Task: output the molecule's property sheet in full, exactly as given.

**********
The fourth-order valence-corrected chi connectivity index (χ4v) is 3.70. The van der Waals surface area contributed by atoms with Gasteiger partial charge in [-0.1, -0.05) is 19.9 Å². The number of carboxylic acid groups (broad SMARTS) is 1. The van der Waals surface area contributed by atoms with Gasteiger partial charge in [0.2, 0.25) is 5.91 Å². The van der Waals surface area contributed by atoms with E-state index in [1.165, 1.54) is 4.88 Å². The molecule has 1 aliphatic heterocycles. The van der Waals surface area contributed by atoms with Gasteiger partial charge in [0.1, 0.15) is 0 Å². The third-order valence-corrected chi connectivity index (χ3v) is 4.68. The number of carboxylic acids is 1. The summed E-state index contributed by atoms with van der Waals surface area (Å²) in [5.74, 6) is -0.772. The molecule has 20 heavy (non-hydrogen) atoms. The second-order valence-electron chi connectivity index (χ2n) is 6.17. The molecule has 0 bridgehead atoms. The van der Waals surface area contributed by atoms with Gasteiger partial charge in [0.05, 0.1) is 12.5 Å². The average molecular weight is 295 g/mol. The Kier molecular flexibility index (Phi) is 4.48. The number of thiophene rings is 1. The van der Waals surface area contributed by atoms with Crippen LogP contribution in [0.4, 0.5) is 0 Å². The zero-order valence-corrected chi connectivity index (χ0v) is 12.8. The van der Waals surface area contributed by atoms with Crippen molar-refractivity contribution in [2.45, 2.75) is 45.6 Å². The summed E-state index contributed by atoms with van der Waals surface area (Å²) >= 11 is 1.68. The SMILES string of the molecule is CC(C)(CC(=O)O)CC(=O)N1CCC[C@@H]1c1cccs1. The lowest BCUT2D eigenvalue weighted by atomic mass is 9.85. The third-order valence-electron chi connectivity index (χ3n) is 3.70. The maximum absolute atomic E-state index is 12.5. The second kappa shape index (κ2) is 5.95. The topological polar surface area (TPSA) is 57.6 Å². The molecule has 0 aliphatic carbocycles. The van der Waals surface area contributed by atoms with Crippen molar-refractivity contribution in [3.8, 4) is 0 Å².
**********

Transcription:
The fourth-order valence-corrected chi connectivity index (χ4v) is 3.70. The van der Waals surface area contributed by atoms with Gasteiger partial charge in [-0.1, -0.05) is 19.9 Å². The number of carboxylic acid groups (broad SMARTS) is 1. The van der Waals surface area contributed by atoms with Gasteiger partial charge in [0.2, 0.25) is 5.91 Å². The van der Waals surface area contributed by atoms with E-state index in [1.165, 1.54) is 4.88 Å². The molecule has 1 aliphatic heterocycles. The van der Waals surface area contributed by atoms with Gasteiger partial charge in [0.1, 0.15) is 0 Å². The third-order valence-corrected chi connectivity index (χ3v) is 4.68. The number of carboxylic acids is 1. The summed E-state index contributed by atoms with van der Waals surface area (Å²) in [5.74, 6) is -0.772. The molecule has 20 heavy (non-hydrogen) atoms. The second-order valence-electron chi connectivity index (χ2n) is 6.17. The molecule has 0 bridgehead atoms. The van der Waals surface area contributed by atoms with Gasteiger partial charge in [0.05, 0.1) is 12.5 Å². The average molecular weight is 295 g/mol. The Kier molecular flexibility index (Phi) is 4.48. The number of thiophene rings is 1. The van der Waals surface area contributed by atoms with Crippen LogP contribution in [0.4, 0.5) is 0 Å². The zero-order valence-corrected chi connectivity index (χ0v) is 12.8. The van der Waals surface area contributed by atoms with Crippen molar-refractivity contribution in [2.45, 2.75) is 45.6 Å². The summed E-state index contributed by atoms with van der Waals surface area (Å²) >= 11 is 1.68. The SMILES string of the molecule is CC(C)(CC(=O)O)CC(=O)N1CCC[C@@H]1c1cccs1. The lowest BCUT2D eigenvalue weighted by atomic mass is 9.85. The third-order valence-electron chi connectivity index (χ3n) is 3.70. The maximum absolute atomic E-state index is 12.5. The second kappa shape index (κ2) is 5.95. The topological polar surface area (TPSA) is 57.6 Å². The molecule has 0 aliphatic carbocycles. The van der Waals surface area contributed by atoms with Crippen molar-refractivity contribution in [3.8, 4) is 0 Å².